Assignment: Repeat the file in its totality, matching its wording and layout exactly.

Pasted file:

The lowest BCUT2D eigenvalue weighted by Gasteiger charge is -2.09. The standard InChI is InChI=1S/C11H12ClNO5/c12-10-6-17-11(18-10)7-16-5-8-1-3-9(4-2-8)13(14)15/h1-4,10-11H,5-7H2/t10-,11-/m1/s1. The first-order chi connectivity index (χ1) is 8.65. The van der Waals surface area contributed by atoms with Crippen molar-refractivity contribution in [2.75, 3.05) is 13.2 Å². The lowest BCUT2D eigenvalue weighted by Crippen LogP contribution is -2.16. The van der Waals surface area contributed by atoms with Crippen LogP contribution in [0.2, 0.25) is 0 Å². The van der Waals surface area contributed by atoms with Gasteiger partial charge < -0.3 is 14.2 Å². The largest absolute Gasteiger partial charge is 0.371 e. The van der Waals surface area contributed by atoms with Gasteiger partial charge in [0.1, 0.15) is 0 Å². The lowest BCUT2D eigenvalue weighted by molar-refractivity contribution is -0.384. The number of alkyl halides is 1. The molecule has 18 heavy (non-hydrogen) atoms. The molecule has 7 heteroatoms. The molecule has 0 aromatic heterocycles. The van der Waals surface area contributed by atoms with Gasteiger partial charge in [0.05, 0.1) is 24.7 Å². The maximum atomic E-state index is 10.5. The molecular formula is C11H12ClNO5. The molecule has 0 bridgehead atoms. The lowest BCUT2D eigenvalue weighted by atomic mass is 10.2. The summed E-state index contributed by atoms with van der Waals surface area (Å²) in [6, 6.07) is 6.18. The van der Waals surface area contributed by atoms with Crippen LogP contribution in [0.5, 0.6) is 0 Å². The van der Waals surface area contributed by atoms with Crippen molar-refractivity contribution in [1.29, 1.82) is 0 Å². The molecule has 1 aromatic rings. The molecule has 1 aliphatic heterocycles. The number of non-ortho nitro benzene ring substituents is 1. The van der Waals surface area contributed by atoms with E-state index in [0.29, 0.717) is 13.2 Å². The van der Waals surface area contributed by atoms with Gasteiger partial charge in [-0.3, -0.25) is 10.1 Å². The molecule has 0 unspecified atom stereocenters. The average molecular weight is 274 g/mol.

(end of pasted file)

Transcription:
The lowest BCUT2D eigenvalue weighted by Gasteiger charge is -2.09. The standard InChI is InChI=1S/C11H12ClNO5/c12-10-6-17-11(18-10)7-16-5-8-1-3-9(4-2-8)13(14)15/h1-4,10-11H,5-7H2/t10-,11-/m1/s1. The first-order chi connectivity index (χ1) is 8.65. The van der Waals surface area contributed by atoms with Crippen molar-refractivity contribution in [2.75, 3.05) is 13.2 Å². The lowest BCUT2D eigenvalue weighted by Crippen LogP contribution is -2.16. The van der Waals surface area contributed by atoms with Crippen LogP contribution in [0.2, 0.25) is 0 Å². The van der Waals surface area contributed by atoms with Gasteiger partial charge < -0.3 is 14.2 Å². The largest absolute Gasteiger partial charge is 0.371 e. The van der Waals surface area contributed by atoms with Gasteiger partial charge in [0.1, 0.15) is 0 Å². The lowest BCUT2D eigenvalue weighted by molar-refractivity contribution is -0.384. The number of alkyl halides is 1. The molecule has 18 heavy (non-hydrogen) atoms. The molecule has 7 heteroatoms. The molecule has 0 aromatic heterocycles. The van der Waals surface area contributed by atoms with Gasteiger partial charge in [0.05, 0.1) is 24.7 Å². The maximum atomic E-state index is 10.5. The molecular formula is C11H12ClNO5. The molecule has 0 bridgehead atoms. The lowest BCUT2D eigenvalue weighted by atomic mass is 10.2. The summed E-state index contributed by atoms with van der Waals surface area (Å²) in [6, 6.07) is 6.18. The van der Waals surface area contributed by atoms with Crippen LogP contribution in [0.5, 0.6) is 0 Å². The van der Waals surface area contributed by atoms with Crippen molar-refractivity contribution in [1.29, 1.82) is 0 Å². The molecule has 1 aromatic rings. The molecule has 1 aliphatic heterocycles. The number of non-ortho nitro benzene ring substituents is 1. The van der Waals surface area contributed by atoms with E-state index in [0.29, 0.717) is 13.2 Å². The van der Waals surface area contributed by atoms with Gasteiger partial charge in [-0.3, -0.25) is 10.1 Å². The molecule has 0 unspecified atom stereocenters. The average molecular weight is 274 g/mol.